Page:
Chandra Catches 'Piranha' Black Holes
These two galaxy clusters, known as CL 0542-4100 and CL 0848.6+4453, are part of a sample used to count the fraction of galaxies with rapidly growing black holes, also known as active galactic nuclei (AGN).
In the Chandra images of these two galaxy clusters, red corresponds to low-energy X-rays, the green to intermediate-energy, and the blue to high-energy X-rays. In each of these two fields, five AGN are found, although one of these may not be a member of the cluster. Many of the AGN are blue sources, as expected, since AGN are known to produce very high-energy X-rays. The diffuse emission is hot gas in the cluster and other point-like sources in the image are nearly all unrelated to the galaxy cluster.
The data show, for the first time, that younger, more distant galaxy clusters contained far more AGN than older, nearby ones. The four galaxy clusters in the distant sample, including the two shown here, are seen when the Universe is only about 58% of its current age. The nearby sample of galaxy clusters, obtained in an earlier study, is seen at about 82% of the Universe's current age. It was found that the more distant clusters contained about 20 times more AGN than the less distant sample. AGN outside clusters are also more common when the Universe is younger, but only by factors of two or three over the same age span.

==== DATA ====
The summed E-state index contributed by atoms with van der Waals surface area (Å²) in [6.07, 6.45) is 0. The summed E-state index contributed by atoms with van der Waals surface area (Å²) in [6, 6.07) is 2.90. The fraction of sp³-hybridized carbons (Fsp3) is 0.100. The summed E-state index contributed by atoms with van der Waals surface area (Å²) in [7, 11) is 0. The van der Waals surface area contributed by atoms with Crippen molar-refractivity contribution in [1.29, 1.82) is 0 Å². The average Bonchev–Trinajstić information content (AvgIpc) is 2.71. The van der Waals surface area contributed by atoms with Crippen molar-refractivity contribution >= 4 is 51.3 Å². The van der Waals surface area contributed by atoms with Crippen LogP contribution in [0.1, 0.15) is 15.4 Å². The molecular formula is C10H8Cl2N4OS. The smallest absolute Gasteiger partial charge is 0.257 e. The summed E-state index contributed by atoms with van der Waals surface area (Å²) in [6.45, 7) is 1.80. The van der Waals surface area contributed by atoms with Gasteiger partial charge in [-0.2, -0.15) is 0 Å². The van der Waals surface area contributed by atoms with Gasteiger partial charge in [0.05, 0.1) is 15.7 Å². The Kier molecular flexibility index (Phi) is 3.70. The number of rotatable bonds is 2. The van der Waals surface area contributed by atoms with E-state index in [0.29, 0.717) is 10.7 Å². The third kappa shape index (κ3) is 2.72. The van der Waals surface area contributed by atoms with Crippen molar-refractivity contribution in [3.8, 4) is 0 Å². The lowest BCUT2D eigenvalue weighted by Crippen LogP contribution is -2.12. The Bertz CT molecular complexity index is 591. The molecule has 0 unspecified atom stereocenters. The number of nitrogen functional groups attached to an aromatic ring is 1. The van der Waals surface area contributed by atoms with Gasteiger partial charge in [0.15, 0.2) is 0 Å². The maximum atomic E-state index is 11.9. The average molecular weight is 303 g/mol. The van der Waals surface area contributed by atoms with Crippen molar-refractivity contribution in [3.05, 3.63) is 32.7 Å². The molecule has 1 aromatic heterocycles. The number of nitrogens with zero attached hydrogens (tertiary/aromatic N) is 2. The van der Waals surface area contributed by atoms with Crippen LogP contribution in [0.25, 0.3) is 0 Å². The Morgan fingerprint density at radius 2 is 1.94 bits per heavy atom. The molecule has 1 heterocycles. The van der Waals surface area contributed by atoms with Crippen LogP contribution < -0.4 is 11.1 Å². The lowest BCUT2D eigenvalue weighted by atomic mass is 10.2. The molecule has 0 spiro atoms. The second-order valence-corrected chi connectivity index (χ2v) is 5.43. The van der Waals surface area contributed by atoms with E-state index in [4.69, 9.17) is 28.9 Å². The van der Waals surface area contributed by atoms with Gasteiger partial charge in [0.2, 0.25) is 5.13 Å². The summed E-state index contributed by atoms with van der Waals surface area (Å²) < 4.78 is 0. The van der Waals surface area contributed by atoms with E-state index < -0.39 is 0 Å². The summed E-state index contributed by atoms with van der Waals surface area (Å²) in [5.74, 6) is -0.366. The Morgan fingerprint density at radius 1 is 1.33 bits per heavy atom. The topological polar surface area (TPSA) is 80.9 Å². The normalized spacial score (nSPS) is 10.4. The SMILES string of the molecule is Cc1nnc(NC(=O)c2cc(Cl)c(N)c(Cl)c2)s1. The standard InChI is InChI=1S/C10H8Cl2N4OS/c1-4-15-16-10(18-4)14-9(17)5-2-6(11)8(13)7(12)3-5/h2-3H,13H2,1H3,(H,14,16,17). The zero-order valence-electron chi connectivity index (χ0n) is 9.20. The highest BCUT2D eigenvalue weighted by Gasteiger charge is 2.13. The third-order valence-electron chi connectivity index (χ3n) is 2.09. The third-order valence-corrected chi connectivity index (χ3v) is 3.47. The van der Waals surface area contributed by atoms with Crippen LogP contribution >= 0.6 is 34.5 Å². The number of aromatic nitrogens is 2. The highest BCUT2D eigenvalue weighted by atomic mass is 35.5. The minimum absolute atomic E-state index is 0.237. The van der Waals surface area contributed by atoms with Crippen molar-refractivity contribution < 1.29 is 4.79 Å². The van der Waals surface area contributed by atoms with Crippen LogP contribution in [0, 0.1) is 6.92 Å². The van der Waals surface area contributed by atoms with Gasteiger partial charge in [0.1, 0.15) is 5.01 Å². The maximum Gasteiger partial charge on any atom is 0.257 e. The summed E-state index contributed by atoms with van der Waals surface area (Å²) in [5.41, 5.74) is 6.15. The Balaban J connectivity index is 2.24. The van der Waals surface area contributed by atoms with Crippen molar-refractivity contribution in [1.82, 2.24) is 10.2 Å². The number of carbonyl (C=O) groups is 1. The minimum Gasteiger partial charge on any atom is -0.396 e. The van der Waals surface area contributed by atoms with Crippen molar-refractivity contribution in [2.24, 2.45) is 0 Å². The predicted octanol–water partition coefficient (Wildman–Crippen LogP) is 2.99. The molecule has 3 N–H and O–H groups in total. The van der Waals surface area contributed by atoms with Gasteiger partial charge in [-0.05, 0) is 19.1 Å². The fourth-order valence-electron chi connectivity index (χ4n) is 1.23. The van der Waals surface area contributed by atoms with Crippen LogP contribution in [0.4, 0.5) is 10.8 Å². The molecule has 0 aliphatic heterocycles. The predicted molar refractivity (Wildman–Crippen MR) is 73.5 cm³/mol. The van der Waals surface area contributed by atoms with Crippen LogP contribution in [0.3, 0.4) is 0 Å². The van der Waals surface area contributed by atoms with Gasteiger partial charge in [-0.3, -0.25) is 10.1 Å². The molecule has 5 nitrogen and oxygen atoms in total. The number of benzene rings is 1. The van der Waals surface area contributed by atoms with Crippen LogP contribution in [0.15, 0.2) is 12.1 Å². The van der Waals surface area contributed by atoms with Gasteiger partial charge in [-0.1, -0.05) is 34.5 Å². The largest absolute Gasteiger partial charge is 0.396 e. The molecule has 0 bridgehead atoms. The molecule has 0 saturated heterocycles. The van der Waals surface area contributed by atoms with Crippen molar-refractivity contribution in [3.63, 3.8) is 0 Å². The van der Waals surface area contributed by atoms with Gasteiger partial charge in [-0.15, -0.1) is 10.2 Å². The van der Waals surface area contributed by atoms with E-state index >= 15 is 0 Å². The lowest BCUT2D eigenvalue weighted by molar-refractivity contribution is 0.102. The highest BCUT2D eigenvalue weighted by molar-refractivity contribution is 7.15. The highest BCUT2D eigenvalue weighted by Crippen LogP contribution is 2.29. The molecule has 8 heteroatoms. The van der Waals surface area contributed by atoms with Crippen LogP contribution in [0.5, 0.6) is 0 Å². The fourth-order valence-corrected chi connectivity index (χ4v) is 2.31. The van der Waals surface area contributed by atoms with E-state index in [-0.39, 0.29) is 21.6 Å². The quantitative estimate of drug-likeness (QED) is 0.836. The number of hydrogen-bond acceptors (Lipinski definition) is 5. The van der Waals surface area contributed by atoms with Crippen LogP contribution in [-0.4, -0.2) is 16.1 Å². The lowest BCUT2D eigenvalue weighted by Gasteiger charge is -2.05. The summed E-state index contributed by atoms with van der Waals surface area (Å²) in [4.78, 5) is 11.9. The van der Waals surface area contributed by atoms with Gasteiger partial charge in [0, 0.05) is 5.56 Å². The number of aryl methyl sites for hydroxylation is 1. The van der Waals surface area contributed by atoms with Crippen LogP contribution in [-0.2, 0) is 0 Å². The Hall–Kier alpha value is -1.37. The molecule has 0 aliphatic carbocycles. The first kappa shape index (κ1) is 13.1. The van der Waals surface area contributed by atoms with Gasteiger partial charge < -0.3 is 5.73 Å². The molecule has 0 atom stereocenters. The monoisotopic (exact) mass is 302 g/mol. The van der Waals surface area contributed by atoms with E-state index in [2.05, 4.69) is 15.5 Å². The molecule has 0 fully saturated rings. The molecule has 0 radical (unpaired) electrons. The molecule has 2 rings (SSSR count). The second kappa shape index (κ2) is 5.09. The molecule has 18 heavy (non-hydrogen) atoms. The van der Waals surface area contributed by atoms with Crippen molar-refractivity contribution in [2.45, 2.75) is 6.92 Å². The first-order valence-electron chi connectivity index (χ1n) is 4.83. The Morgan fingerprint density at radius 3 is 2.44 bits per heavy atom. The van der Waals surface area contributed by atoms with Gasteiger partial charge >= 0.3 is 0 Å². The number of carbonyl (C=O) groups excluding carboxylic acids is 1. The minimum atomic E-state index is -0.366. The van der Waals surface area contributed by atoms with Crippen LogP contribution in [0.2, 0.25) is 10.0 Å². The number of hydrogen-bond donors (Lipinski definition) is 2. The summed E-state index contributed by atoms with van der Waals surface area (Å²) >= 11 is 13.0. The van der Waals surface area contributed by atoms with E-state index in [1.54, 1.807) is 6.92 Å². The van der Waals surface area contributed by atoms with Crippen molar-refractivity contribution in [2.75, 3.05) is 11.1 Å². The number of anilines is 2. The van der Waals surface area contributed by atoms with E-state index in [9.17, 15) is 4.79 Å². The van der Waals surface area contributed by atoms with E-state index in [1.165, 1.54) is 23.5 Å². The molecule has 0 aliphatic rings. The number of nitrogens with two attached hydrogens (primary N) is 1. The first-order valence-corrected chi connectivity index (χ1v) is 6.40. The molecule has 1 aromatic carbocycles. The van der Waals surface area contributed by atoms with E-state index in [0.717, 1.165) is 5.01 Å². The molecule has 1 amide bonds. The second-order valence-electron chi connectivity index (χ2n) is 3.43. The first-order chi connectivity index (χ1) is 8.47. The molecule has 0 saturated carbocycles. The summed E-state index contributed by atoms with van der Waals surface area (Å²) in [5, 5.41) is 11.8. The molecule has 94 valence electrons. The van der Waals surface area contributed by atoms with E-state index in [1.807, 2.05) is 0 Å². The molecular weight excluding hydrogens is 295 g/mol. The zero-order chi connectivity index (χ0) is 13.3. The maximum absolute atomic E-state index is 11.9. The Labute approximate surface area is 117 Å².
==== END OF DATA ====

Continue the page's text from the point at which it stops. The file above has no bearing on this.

The reason for this difference is that earlier in the history of the universe, these galaxies contained a lot more gas for star formation and black hole growth than galaxies in clusters do today. There was so much fuel in young clusters that the piranha-like black holes were able to thrive by growing much faster than their counterparts in nearby clusters.